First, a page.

WATCHING SNOW BANKS GET HIGHER IN ‘49
DID YOU RANK THAT SNOWBANK (BY THE YARD LIGHT)?
I listened to this rancher’s tale of woe
Regarding the ’49 record snow;
(Because it wasn’t very long ago
Fargo had 100 inches of snow).
He said, “It was before the days of TV;
We watched the snow blow, we watched it in 3-D.
Your talk of all the tea in China, then,
We had more snow and snow banks, way back when!
SNOWBOUND IN THE BARN/WE GET THE DRIFT
With three days of blizzard and blowing snow
We couldn’t see but, could get vertigo.
Stranded in the barn, waiting for daylight
The cattle and hay warmed us all that night.
But, we couldn’t see to the house that day
We drank warm milk and then snoozed on the hay.
At chore time we fed, watered, and milked cows
And gave milk to the dog and cats and sows.
STANDING ON A SNOW BANK
Both day and night couldn’t see the yard light;
So we milked cows and spent another night.
The snow banks were so high from this crowning ‘blow’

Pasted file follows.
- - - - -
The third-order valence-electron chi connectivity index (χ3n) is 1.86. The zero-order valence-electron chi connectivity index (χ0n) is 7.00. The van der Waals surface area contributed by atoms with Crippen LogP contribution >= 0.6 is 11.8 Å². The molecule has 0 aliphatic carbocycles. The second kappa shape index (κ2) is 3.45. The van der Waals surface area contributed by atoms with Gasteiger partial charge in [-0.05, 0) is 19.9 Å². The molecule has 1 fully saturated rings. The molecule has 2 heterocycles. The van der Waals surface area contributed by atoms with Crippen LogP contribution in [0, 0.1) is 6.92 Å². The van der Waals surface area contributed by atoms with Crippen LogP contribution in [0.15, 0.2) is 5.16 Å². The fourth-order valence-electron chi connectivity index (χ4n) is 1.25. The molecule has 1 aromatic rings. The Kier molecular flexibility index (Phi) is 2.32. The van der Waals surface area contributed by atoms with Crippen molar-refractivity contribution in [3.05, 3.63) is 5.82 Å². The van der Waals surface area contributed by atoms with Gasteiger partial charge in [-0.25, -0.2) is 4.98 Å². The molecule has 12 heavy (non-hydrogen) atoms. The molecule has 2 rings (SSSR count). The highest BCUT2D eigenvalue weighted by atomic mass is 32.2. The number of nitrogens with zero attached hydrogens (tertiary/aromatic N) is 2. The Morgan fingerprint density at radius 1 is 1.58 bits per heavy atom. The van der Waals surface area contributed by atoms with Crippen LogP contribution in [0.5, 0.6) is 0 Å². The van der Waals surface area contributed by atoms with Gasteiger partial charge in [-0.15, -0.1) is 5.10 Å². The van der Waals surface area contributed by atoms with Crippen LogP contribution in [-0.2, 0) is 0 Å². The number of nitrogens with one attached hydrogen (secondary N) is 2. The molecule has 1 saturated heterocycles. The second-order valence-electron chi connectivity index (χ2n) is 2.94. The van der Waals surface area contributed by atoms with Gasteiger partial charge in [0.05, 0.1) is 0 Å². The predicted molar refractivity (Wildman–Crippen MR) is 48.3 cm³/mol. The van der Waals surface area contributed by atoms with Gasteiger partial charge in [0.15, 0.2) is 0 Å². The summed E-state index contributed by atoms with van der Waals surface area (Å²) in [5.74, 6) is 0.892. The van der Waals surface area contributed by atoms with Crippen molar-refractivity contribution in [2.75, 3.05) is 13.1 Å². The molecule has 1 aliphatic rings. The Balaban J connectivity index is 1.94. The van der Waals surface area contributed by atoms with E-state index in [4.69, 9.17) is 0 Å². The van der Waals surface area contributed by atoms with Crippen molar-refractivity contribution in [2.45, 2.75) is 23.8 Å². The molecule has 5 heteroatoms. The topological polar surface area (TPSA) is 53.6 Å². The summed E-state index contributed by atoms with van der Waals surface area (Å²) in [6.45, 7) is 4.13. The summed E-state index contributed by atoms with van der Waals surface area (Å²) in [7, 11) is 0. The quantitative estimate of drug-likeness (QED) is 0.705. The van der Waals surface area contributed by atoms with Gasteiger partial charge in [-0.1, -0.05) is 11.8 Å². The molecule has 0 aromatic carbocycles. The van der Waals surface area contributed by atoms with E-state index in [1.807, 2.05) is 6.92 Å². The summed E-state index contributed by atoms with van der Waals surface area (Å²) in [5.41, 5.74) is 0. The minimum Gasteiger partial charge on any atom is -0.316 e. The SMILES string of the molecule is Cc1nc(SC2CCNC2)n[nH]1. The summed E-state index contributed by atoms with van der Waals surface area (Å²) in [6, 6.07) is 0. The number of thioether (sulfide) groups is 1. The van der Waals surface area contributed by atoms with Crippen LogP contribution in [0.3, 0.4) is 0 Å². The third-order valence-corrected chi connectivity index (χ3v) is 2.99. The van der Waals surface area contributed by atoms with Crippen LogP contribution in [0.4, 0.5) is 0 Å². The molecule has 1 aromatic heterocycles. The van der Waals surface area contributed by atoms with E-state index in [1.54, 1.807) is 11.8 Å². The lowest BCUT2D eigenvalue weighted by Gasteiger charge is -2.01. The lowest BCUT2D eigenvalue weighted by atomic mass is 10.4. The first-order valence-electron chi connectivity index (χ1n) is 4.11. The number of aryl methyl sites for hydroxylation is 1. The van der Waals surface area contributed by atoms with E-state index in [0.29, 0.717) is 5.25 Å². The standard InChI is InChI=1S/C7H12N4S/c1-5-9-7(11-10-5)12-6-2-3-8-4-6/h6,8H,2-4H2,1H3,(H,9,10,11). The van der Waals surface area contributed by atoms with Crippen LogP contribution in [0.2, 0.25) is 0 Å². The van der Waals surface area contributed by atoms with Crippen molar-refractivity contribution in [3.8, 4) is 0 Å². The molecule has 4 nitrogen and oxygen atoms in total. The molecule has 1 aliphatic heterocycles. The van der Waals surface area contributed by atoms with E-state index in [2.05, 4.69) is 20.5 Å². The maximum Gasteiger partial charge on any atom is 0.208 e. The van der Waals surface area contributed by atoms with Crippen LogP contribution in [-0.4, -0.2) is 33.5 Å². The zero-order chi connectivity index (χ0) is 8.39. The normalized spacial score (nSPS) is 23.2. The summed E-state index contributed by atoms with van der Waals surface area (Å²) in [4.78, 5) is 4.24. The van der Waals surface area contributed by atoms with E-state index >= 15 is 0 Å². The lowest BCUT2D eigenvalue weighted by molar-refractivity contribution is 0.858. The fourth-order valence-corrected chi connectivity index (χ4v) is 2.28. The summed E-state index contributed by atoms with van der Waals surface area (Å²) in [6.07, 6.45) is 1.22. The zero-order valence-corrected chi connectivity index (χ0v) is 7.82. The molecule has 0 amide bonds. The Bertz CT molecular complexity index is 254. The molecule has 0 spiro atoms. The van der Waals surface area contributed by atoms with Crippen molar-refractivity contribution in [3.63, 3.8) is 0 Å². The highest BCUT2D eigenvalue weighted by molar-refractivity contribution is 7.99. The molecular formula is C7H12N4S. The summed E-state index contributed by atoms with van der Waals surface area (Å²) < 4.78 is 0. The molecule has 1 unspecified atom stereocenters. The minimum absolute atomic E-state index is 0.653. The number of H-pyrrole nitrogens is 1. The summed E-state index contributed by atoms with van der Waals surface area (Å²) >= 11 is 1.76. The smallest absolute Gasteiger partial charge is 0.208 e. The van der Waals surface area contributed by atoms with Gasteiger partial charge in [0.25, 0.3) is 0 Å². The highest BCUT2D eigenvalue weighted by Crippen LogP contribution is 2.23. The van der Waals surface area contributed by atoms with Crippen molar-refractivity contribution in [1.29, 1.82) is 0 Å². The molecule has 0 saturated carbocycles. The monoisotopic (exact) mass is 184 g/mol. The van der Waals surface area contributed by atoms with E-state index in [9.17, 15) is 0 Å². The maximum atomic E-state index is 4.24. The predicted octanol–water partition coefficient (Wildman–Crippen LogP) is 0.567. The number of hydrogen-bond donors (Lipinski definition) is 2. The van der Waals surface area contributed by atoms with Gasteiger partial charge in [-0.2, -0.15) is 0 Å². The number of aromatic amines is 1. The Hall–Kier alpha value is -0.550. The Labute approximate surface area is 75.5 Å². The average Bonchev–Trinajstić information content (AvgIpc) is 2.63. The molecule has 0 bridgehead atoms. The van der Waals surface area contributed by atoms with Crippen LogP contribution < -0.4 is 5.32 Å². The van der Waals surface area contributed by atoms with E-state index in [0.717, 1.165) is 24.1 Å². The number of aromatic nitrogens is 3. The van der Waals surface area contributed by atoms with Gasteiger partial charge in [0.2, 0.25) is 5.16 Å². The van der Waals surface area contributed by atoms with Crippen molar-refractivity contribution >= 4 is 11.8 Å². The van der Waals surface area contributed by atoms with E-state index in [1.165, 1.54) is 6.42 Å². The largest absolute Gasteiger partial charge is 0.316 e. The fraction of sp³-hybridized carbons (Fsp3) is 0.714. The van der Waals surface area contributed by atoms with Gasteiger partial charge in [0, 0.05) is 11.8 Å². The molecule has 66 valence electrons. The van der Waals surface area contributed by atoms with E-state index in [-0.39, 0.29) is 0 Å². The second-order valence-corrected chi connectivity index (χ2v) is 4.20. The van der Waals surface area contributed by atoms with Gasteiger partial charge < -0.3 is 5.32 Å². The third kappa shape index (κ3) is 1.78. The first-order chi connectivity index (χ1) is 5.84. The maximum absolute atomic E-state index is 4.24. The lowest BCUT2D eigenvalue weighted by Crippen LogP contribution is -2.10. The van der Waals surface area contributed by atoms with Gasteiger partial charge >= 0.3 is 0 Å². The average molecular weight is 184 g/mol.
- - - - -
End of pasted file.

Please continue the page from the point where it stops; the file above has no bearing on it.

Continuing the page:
To climb these snow banks we’d need a ski-tow!
The snow was swilling; it was so pure white,
We could have gotten lost and with frostbite.
And later that month, the yard light burned out
I climbed the snow bank with lots of self-doubt.
CHANGING A YARD LIGHT BULB
Would I fall through the snow, over my head?
A suffocation was what I would dread?
That’s half the story I was out and about,
I had to bend over and shovel it out!
While on top of that huge mountain of snow
I saw o’er the treetops and the view below.
As far as I could see it was pure white;
The year I stood there, and changed the yard light.
A SNOW JOB? NO BIZ LIKE “SNOW” BIZ
Watching them search for feed, a buck and a doe;
And if Santa came with his “Ho, Ho, Ho,”
He could have landed on the huge snow bank
And walked to the roof, without a gangplank.
The snow banks were a sight in the moonglow,
Then we heard of ‘more snow’ on the radio.
You could be questioning my hindsight
Of standing here and changing the yard light.
BENDING OVER TO READ THE YARD LIGHT?
The electricity went off that night
So we played cards and ate by lantern light.
The Snowmaker almost ran out of designs;
As it piled up to the electric lines.
Barbed wire didn’t stop the blowing snow.
We melted snow for batt’ry water, bored, you know.
The rot’ry plows came to clear the road that night
From the snow bank top, I bent to change the light. *
* IT WAS STILL LIT!
Orv Alveshere, ©1997